SMART FARMING and digital agriculture are challenging agricultural educators to prepare students for a disrupted workforce.
Food Agility chief scientist and University of New England precision agriculture researcher, Professor David Lamb said students need to be prepared for the future.
“Digital agriculture is everywhere in the agricultural food sector,” he said.
“Students need more technical confidence, digital literacy and they have to be more numerate.”
Prof Lamb said because digital agriculture was such a fast moving space, teaching digital literacy and laying down the foundations for life long learning was fundamentally important.
“The challenge we educators face is how to train the next generation of farmers and food producers how to learn and adapt in a very rapidly changing sector when these very cohort of students are keener than ever to get qualified and get out into the marketplace sooner.
“The tendency is to squeeze stuff in, as after all we need to inject more digital agriculture, but we can’t throw out the fundamentals of agronomy, soil management and animal science, they still have to know the systems they are running.”
Prof Lamb said the traditional response is that students either needed to do longer initial degrees, or continue with post graduate studies. But there is an alternative where we develop and make available new ways of learning that suits the agile nature of their industry.
“On its own, the old three year agriculture degree is going to be dead in the water, because you simply can’t be exposed to enough in three years,” he said.
“Foundation skills are really important, we need more room in our degrees.
On its own, the old three year agriculture degree is going to be dead in the water, because you simply can’t be exposed to enough in three years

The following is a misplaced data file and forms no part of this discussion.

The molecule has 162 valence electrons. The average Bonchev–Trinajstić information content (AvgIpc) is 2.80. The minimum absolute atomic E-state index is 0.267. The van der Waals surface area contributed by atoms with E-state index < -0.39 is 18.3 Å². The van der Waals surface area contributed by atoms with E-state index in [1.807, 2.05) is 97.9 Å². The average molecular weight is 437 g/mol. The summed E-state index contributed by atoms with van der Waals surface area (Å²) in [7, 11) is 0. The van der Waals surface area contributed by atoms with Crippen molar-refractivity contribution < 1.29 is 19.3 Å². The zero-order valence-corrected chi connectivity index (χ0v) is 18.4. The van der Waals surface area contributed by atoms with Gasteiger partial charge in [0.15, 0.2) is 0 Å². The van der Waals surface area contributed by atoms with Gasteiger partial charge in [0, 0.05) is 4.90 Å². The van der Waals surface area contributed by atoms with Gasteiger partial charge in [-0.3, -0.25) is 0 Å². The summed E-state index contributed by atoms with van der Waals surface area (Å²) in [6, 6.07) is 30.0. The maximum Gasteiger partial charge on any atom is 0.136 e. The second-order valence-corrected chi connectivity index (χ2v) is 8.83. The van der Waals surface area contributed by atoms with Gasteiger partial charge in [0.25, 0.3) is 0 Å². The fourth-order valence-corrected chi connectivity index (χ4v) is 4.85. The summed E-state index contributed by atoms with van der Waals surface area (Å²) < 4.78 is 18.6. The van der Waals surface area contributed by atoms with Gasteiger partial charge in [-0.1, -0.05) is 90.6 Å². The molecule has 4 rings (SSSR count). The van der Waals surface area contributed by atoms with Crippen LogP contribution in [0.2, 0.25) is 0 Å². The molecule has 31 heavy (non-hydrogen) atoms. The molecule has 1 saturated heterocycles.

“They are graduating and then coming back for certificates or masters degrees or they are completing ‘bespoke courses to pick up a couple of extra units. But the notion of micro credentials is something to look more closely at.
Prof Lamb said at the University of New England enrolments in agriculture were increasing, however there needed to be a continual push to attract the best and brightest into agriculture.
“What is happening now, has shone a spotlight on the way we educate,” he said.
“We have to be more proactive in offering our science students, our non-agriculture students, more access to agricultural content, so we can cross-fertilise between sectors.
“We need to start working harder at the high school level to get the best and brightest engaged in agriculture.”
Prof Lamb said Australia’s Research Development Corporations (RDCs), such as MLA, AWI and the GRDC, had a role play in reaching back to primary and secondary schools to interest and educate a larger pool of students.
“This is where the real opportunity is for our RDCs to step up, they retain an unprecedented network of industry contacts and influence,” he said.
Prof Lamb also said old ideas such as continual professional learning accreditation schemes were back on the table, albeit in a new format. “We need to do more in micro-credentials so people can pick up short bursts of essential new knowledge to get up to speed."
“Its almost like we need a credential for a certified practising food producer based around continual renewal of skills and knowledge”
However, Prof Lamb acknowledged pushes for professional certification in agriculture-related areas such as agronomy had not gained significant traction over the years due to the relatively small workforce and other competitive influences. But said, “Maybe times are changing.”
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